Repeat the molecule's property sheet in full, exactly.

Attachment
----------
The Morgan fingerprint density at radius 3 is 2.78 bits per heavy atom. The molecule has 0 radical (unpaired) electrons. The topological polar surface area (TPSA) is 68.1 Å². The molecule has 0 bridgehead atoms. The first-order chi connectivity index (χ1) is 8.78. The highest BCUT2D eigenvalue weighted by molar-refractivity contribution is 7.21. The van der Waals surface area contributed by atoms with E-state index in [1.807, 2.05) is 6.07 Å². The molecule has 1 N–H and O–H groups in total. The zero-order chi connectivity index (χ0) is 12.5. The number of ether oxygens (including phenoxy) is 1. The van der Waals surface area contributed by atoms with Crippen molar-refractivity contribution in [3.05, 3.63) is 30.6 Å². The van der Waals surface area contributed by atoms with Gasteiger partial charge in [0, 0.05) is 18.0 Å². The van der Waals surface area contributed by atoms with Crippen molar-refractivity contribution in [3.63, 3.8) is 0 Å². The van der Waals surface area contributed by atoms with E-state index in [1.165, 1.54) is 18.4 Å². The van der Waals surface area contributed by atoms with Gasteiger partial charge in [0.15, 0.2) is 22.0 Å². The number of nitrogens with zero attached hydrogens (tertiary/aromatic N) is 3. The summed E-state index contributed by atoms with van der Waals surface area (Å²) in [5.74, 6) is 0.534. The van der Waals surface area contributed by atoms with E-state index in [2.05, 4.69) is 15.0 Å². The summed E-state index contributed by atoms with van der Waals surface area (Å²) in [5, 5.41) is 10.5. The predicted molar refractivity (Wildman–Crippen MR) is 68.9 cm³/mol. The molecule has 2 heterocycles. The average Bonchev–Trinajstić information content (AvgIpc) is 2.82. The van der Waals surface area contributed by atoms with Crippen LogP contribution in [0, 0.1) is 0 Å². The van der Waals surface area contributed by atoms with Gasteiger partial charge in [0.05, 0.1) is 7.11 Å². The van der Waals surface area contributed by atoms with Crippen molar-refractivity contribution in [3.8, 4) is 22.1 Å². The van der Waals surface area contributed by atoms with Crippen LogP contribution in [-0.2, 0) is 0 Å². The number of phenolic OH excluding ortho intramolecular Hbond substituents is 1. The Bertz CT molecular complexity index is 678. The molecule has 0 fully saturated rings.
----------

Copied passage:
The Morgan fingerprint density at radius 3 is 2.78 bits per heavy atom. The molecule has 0 radical (unpaired) electrons. The topological polar surface area (TPSA) is 68.1 Å². The molecule has 0 bridgehead atoms. The first-order chi connectivity index (χ1) is 8.78. The highest BCUT2D eigenvalue weighted by molar-refractivity contribution is 7.21. The van der Waals surface area contributed by atoms with E-state index in [1.807, 2.05) is 6.07 Å². The molecule has 1 N–H and O–H groups in total. The zero-order chi connectivity index (χ0) is 12.5. The number of ether oxygens (including phenoxy) is 1. The van der Waals surface area contributed by atoms with Crippen molar-refractivity contribution in [3.05, 3.63) is 30.6 Å². The van der Waals surface area contributed by atoms with Gasteiger partial charge in [0, 0.05) is 18.0 Å². The van der Waals surface area contributed by atoms with Crippen molar-refractivity contribution in [3.63, 3.8) is 0 Å². The van der Waals surface area contributed by atoms with E-state index in [1.165, 1.54) is 18.4 Å². The van der Waals surface area contributed by atoms with Gasteiger partial charge in [0.15, 0.2) is 22.0 Å². The number of nitrogens with zero attached hydrogens (tertiary/aromatic N) is 3. The summed E-state index contributed by atoms with van der Waals surface area (Å²) in [5.74, 6) is 0.534. The van der Waals surface area contributed by atoms with E-state index in [2.05, 4.69) is 15.0 Å². The summed E-state index contributed by atoms with van der Waals surface area (Å²) in [5, 5.41) is 10.5. The predicted molar refractivity (Wildman–Crippen MR) is 68.9 cm³/mol. The molecule has 2 heterocycles. The average Bonchev–Trinajstić information content (AvgIpc) is 2.82. The van der Waals surface area contributed by atoms with Crippen LogP contribution in [0, 0.1) is 0 Å². The van der Waals surface area contributed by atoms with Gasteiger partial charge in [0.05, 0.1) is 7.11 Å². The van der Waals surface area contributed by atoms with Crippen molar-refractivity contribution in [3.8, 4) is 22.1 Å². The van der Waals surface area contributed by atoms with Crippen LogP contribution in [-0.2, 0) is 0 Å². The number of phenolic OH excluding ortho intramolecular Hbond substituents is 1. The Bertz CT molecular complexity index is 678. The molecule has 0 fully saturated rings.